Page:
Saturday, November 22, 2014
Inquirer Daily News

$6 million settlement near in Bala Cynwyd-based 'biggest green scam in America'

Troy Wragg, who at the time of the SEC shutdown in 2009 was driving a Mercedes SLK350 with a "MANTRIA" vanity license plate, now lives in Bethlehem, Pa., according to property records. He is currently promoting a new venture, YourVibe.com, which aims to connect new musicians to fans through the web. (YouTube)
Troy Wragg, who at the time of the SEC shutdown in 2009 was driving a Mercedes SLK350 with a "MANTRIA" vanity license plate, now lives in Bethlehem, Pa., according to property records. He is currently promoting a new venture, YourVibe.com, which aims to connect new musicians to fans through the web. (YouTube)

A long-awaited settlement appears near in what was once dubbed "the biggest green scam in America" and described by federal regulators as a $54.5 million Ponzi scheme perpetrated through a Bala Cynwyd-based company started by two Temple University grads.

The $6 million class-action agreement with a group of defendants once linked to the now defunct Mantria Industries is expected to be filed today by lawyers representing as many as 500 investors who lost millions in a case that began in 2009. The Securities Exchange Commission shut down the company in November of that year and found that the company — after returning $17 million to early investors — had just $790,000 of the other $37 million left in assets.

Attorney Patrick Howard called the $6 million settlement, which still has to get final approval from a federal judge in Colorado, a "hard-fought" victory for Mantria investors. Like the sordid and often befuddling saga of Mantria, the settlement isn't easy to explain.

None of the central characters behind Mantria's rise — its founders, Temple alums Troy Wragg and Amanda Knorr, and the notorious Denver-based investment seminar pitchman, Wayde McKelvey — is part of the settlement agreement.

Instead, the defendants include Christopher Flannery, a lawyer from a prestigious Philadelphia law firm and Daniel Rink, an accountant from a city accounting firm; both advised Mantria and then became company employees. Their initial companies, including Center City law firm Astor, Weiss, Kaplan & Mandel, are also defendants.

"In November 2009, the SEC busted the door open on Mantria," said Howard, of Philadelphia law firm Saltz, Mongeluzzi, Barrett & Bendesky. "Now, five years later, the victims are getting some closure."

Wragg, Knorr and McKelvey were all barred from inclusion in the class action suit because of a $135 million judgment won by the federal government in 2012.

Wragg and Knorr, now in their early 30s, could not be reached for comment. Wragg, who at the time of the SEC shutdown in 2009 was driving a Mercedes SLK350 with a "MANTRIA" vanity license plate, now lives in Bethlehem, Pa., according to property records. He is currently promoting a new venture, YourVibe.com, which aims to connect new musicians to fans through the web.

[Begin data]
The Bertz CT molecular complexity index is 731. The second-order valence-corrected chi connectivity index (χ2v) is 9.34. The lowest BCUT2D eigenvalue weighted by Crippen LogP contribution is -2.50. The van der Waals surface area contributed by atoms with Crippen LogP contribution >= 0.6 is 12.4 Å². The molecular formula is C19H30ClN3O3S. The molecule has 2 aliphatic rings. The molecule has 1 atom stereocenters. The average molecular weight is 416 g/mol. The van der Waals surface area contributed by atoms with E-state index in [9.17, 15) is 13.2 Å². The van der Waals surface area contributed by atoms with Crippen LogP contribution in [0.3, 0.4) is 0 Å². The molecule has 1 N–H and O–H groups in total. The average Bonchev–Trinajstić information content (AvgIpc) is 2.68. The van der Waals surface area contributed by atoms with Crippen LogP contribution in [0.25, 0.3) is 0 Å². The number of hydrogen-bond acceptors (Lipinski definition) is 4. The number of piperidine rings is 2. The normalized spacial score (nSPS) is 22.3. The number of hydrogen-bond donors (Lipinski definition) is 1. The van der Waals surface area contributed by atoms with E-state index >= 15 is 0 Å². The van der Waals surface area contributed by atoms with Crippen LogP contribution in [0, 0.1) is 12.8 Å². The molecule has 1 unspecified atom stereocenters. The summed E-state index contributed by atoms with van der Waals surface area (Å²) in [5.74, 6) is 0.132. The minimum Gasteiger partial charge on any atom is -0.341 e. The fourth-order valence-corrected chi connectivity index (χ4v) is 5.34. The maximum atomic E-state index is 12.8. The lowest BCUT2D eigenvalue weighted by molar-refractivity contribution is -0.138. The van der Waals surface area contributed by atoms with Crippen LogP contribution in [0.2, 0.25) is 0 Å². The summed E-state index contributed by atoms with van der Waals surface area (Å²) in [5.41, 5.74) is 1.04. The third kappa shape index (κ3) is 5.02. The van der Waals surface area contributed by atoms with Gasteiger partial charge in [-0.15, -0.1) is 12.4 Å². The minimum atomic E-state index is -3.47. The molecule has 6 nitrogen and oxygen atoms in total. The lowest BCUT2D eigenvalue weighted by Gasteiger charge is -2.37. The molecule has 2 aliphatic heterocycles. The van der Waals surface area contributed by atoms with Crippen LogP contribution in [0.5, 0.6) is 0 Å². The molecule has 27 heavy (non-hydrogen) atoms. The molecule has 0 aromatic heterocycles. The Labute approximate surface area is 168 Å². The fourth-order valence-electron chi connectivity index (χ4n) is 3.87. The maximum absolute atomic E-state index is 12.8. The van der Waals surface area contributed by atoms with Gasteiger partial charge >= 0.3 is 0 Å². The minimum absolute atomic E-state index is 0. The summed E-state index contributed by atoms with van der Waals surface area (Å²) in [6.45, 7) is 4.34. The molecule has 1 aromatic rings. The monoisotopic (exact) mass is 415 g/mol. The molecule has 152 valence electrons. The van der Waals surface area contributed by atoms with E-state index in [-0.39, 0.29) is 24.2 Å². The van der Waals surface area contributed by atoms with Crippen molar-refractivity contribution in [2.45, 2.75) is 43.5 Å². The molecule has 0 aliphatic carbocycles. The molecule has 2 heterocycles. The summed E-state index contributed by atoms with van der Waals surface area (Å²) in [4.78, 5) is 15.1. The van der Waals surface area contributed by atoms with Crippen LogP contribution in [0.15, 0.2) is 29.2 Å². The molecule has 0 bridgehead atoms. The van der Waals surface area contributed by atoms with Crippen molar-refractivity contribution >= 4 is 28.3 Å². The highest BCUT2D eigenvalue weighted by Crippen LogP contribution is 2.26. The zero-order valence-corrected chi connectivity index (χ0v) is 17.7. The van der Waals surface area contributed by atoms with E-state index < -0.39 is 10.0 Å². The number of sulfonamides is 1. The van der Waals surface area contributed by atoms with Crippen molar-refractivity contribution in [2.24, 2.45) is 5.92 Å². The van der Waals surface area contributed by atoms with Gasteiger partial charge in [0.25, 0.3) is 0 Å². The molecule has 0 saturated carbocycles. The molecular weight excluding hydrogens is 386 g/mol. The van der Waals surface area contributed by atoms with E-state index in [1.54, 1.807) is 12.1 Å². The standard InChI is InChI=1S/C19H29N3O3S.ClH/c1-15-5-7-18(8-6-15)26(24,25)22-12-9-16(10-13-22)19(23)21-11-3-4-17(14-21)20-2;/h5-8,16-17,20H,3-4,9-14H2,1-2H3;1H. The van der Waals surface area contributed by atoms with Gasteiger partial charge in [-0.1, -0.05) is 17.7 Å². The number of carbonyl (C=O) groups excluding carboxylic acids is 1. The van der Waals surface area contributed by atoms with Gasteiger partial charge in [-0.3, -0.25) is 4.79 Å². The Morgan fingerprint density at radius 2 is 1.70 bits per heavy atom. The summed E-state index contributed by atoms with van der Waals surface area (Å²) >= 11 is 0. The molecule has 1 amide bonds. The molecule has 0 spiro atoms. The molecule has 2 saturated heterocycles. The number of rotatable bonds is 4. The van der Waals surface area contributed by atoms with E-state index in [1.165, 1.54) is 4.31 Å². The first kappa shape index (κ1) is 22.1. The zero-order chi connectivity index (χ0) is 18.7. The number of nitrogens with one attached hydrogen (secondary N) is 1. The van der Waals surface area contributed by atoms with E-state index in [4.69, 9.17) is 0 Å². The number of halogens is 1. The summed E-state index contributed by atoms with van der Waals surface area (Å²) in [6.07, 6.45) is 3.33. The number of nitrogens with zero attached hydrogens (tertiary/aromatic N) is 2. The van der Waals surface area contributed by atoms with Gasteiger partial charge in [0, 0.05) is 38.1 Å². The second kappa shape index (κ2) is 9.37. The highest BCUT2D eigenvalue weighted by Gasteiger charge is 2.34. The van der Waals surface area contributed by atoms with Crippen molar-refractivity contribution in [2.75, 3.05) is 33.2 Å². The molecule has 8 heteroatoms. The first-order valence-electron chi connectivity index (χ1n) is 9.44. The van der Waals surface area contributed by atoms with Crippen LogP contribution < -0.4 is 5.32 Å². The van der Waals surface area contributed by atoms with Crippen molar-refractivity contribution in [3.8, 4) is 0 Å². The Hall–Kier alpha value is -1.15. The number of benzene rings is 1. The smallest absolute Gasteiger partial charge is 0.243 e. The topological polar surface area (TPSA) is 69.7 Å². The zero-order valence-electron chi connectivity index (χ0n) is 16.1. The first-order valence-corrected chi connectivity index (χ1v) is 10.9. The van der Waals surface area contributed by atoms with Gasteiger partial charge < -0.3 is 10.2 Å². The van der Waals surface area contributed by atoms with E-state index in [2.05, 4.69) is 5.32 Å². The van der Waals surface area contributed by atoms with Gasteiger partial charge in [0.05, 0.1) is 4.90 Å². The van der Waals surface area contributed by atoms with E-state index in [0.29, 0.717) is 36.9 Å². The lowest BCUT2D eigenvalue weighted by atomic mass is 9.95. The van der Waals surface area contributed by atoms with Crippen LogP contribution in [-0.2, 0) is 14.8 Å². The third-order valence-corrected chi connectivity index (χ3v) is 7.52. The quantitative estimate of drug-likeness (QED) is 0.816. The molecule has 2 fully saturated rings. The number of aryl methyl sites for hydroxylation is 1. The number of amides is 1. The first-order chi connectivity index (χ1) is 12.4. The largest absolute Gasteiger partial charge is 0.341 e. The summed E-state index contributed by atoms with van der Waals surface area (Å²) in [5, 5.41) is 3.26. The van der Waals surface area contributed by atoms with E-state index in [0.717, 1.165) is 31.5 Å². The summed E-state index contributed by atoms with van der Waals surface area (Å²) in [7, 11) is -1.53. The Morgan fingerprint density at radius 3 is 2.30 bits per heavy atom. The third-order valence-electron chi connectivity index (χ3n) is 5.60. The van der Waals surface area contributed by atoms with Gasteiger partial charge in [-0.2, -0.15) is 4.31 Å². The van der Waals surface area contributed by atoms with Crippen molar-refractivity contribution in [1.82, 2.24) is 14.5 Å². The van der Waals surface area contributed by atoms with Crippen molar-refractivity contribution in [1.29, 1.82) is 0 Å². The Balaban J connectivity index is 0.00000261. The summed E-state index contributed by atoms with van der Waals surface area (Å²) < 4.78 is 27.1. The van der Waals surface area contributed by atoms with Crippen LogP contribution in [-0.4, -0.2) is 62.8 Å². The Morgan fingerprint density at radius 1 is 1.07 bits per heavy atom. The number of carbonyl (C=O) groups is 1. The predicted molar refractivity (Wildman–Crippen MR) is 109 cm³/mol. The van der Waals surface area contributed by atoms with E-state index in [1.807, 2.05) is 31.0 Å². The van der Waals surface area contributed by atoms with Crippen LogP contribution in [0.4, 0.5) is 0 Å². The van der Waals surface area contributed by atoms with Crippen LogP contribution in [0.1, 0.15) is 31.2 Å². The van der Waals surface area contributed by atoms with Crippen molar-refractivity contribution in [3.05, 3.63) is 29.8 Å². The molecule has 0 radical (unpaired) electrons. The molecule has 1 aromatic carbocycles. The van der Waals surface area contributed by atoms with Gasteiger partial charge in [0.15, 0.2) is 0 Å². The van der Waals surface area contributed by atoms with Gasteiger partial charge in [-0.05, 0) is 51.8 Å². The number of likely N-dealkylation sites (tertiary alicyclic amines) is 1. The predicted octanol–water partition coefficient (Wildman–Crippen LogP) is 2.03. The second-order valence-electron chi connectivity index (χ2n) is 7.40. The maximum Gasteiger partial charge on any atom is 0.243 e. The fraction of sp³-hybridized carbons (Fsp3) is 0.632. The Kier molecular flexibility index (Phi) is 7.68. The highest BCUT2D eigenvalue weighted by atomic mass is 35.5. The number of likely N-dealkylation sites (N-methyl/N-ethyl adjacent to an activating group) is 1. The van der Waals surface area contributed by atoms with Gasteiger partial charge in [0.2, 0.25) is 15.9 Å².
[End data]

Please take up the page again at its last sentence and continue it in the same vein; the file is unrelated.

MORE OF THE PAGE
A message left for a woman who reportedly works for YourVibe was not returned.

Knorr is working somewhere in the Lehigh Valley as a waitress, according to online reports on a website that has tracked the happenings of Mantria since its alleged fraud went public.

At its height, Mantria's alleged scheme touched former President Bill Clinton and NFL hall-of-famer John Elway. Two months before the SEC shut the company down, Wragg was onstage with Clinton being honored by Clinton's charitable foundation for the fight to "mitigate global warming."

Elway was paid thousands of dollars in speaking fees for appearing at investment seminars organized by McKelvey, who fed millions to Mantria through his company, Speed of Wealth.

Wragg and McKelvey pitched Mantria as a company on the forefront of alternative energy development. Investors were told of Mantria's development of a "biochar" facility in rural Tennessee. The facility did exist, according to an investigation by Metro Philadelphia newspaper. But the facility did not produce biochar. The Metro report also questioned biochar as a viable clean energy source.

Under Wragg's leadership, Mantria also delved into music and real estate. But those were just two of the company's 30 divisions before it was shut down.

The hundreds of Mantria investors, many who are from the Philadelphia and Pittsburgh areas as well as across the country, will be able to seek a portion of the settlement once federal Judge Christine Arguello gives final approval. A hearing on that final approval is scheduled for July 17 in Denver.

Criminal charges have not been filed, though reports previously indicated that a federal grand jury in Colorado had investigated the case. An agent at the FBI's Field Office in Denver said no one would comment on the case and messages left for the U.S. Attorney for Colorado were not returned Thursday.


Contact Brian X. McCrone at 215-854-2267 or bmccrone@philly.com. Follow @brianxmccrone on Twitter.

Contact the Breaking News Desk at 215-854-2443; BreakingNewsDesk@philly.com. Follow @phillynews on Twitter.

Brian X. McCrone Philly.com
Also on Philly.com
Stay Connected